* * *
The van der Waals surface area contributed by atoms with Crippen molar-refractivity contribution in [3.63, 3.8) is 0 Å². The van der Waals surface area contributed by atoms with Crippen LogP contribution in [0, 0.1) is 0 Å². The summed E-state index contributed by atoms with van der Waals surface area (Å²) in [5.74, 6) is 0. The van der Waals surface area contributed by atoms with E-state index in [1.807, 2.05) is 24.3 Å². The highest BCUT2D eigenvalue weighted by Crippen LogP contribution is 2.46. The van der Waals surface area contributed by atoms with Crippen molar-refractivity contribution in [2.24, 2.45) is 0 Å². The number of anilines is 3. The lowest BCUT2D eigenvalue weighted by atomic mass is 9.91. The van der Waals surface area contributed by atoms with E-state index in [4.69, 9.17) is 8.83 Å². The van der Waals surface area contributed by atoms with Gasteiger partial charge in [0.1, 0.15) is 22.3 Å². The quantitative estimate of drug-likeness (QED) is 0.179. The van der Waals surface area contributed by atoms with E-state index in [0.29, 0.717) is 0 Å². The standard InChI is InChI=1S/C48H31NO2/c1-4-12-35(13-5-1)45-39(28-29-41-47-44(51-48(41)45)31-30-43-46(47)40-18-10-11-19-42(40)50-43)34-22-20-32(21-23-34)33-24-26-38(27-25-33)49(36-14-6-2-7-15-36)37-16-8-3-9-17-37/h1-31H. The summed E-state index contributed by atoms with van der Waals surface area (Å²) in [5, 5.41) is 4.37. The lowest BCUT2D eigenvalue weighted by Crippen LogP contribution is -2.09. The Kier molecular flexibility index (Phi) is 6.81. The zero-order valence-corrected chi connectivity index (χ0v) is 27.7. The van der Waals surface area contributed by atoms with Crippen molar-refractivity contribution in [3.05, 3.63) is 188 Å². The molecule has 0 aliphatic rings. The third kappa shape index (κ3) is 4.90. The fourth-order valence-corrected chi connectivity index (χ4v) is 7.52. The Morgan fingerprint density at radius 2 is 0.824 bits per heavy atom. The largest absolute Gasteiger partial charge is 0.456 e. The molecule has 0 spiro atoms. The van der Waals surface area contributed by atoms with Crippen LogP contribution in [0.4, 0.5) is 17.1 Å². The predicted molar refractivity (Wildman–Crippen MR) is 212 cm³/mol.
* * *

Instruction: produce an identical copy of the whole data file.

The van der Waals surface area contributed by atoms with Crippen molar-refractivity contribution in [3.63, 3.8) is 0 Å². The van der Waals surface area contributed by atoms with Crippen LogP contribution in [0, 0.1) is 0 Å². The summed E-state index contributed by atoms with van der Waals surface area (Å²) in [5.74, 6) is 0. The van der Waals surface area contributed by atoms with E-state index in [1.807, 2.05) is 24.3 Å². The highest BCUT2D eigenvalue weighted by Crippen LogP contribution is 2.46. The van der Waals surface area contributed by atoms with Crippen molar-refractivity contribution in [2.24, 2.45) is 0 Å². The number of anilines is 3. The lowest BCUT2D eigenvalue weighted by atomic mass is 9.91. The van der Waals surface area contributed by atoms with E-state index in [4.69, 9.17) is 8.83 Å². The van der Waals surface area contributed by atoms with Gasteiger partial charge in [0.1, 0.15) is 22.3 Å². The quantitative estimate of drug-likeness (QED) is 0.179. The van der Waals surface area contributed by atoms with E-state index in [0.29, 0.717) is 0 Å². The standard InChI is InChI=1S/C48H31NO2/c1-4-12-35(13-5-1)45-39(28-29-41-47-44(51-48(41)45)31-30-43-46(47)40-18-10-11-19-42(40)50-43)34-22-20-32(21-23-34)33-24-26-38(27-25-33)49(36-14-6-2-7-15-36)37-16-8-3-9-17-37/h1-31H. The summed E-state index contributed by atoms with van der Waals surface area (Å²) in [5, 5.41) is 4.37. The lowest BCUT2D eigenvalue weighted by Crippen LogP contribution is -2.09. The Kier molecular flexibility index (Phi) is 6.81. The zero-order valence-corrected chi connectivity index (χ0v) is 27.7. The van der Waals surface area contributed by atoms with Crippen molar-refractivity contribution in [3.05, 3.63) is 188 Å². The molecule has 0 aliphatic rings. The third kappa shape index (κ3) is 4.90. The fourth-order valence-corrected chi connectivity index (χ4v) is 7.52. The Morgan fingerprint density at radius 2 is 0.824 bits per heavy atom. The largest absolute Gasteiger partial charge is 0.456 e. The molecule has 0 spiro atoms. The van der Waals surface area contributed by atoms with Crippen LogP contribution in [0.4, 0.5) is 17.1 Å². The predicted molar refractivity (Wildman–Crippen MR) is 212 cm³/mol.